The “wellness” phenomenon has been on the rise for some time and this year the term seems to be on everybody’s lips as the quality employers want to encourage among workers. When companies are trying to foster a healthier work/life balance among employees they would do worse than by beginning with the lunch break.
Full-time employees spend a considerable proportion of their lives working and assuming a full-time worker sleeps for eight hours each night and a 40-hour working week, this means people spend half of their waking day at work. For most therefore, the lunch break represents an opportunity in the middle of the day to pause, eat and relax.
We recently conducted research into what employees are looking for from their lunch break experience, what workplaces are currently providing and what more they could be doing to meet their workers’ demands.
According to our research:
Employees want a break: Only 19% of people said they want to get more work done at lunchtime
UK workers are sociable: More than half of UK workers (56%) said they spend their lunch break socialising with colleagues or friends and 30% say they would like to socialise more
Relaxation is popular: Across the UK 44% of workers said they read a book or magazine during their lunch break at the moment and 34% said they would read more if they could
Employees are fans of being active: When workers were asked how they would prefer to spend their lunch break, 60% said they would like to do something active, either walking (38%), running errands (32%), or going to the gym (31%)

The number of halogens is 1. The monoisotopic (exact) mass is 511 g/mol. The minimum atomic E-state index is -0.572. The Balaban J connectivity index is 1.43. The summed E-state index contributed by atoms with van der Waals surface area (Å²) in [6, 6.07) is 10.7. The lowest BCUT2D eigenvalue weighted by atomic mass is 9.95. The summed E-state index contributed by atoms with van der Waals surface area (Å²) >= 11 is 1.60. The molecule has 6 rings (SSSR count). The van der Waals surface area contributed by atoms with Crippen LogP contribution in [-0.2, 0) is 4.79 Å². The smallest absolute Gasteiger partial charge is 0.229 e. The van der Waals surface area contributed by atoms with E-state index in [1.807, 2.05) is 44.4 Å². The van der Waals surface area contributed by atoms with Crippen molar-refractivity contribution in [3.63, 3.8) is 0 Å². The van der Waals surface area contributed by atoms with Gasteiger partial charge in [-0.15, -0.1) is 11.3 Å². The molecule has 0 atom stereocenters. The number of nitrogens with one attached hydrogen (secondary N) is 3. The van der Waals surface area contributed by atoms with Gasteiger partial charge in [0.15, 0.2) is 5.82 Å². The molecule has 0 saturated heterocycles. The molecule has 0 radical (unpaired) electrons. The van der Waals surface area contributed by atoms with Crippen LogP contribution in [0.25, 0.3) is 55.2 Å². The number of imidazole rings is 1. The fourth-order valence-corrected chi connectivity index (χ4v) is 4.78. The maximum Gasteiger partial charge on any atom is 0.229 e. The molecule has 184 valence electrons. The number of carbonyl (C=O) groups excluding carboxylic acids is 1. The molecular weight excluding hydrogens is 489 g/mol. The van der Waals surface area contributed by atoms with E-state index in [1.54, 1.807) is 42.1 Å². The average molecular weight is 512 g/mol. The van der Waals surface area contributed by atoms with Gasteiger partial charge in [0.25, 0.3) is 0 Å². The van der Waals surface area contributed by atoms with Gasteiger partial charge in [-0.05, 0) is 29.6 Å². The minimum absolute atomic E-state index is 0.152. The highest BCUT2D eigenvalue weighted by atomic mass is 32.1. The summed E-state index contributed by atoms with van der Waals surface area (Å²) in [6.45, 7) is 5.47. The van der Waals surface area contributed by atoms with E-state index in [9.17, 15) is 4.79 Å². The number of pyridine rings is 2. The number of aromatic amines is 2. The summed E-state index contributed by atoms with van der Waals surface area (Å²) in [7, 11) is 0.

Corporate caterers are perfectly placed to accommodate this trend to switch off more at lunchtime and have a proper break. After all, office canteens are often the closest and most convenient places for employees to purchase and eat food. This then frees up more time for employees to engage in the activities that they want to, whatever “wellness” means to them.
However, in order for workplace restaurants to fulfil their potential for employees, corporate caterers need to ensure that workers are given the convenience and value that they want. Among those employees that we surveyed, almost a third (27%) said that speed was important to them but 24% said it currently takes too long to queue in their cafeteria.
The good news is that these customers being lost to slow service can be easily recaptured – 21% said that they would visit more often if the service was or queuing was faster and 26% would visit their canteen more often if they could pre-order lunch and pick it up without queuing.
Unfortunately, currently not enough office restaurants are making the necessary investments to meet these specific demands – only 17% of workplace canteens have introduced pre-ordering and 12% are offering pre-payment facilities. This is an area that employers should look at closely this year if they are serious about improving employee wellbeing.
It’s not as catchy as: ‘When is a door not a door?’ (answer, when it’s a jar) but it speaks to the idea that in-car collection, and the technologies that support it, are flexible enough to bend to the needs of a business and its guests.
Delivery can be daunting to the uninitiated, and it might be tempting to sign up with a third-party ordering aggregator that offers the service, such as UberEats, but other options could suit your business and brand better. Here we present three different ‘levels’ of delivery, starting with the most basic – and cheapest method: doing it yourself.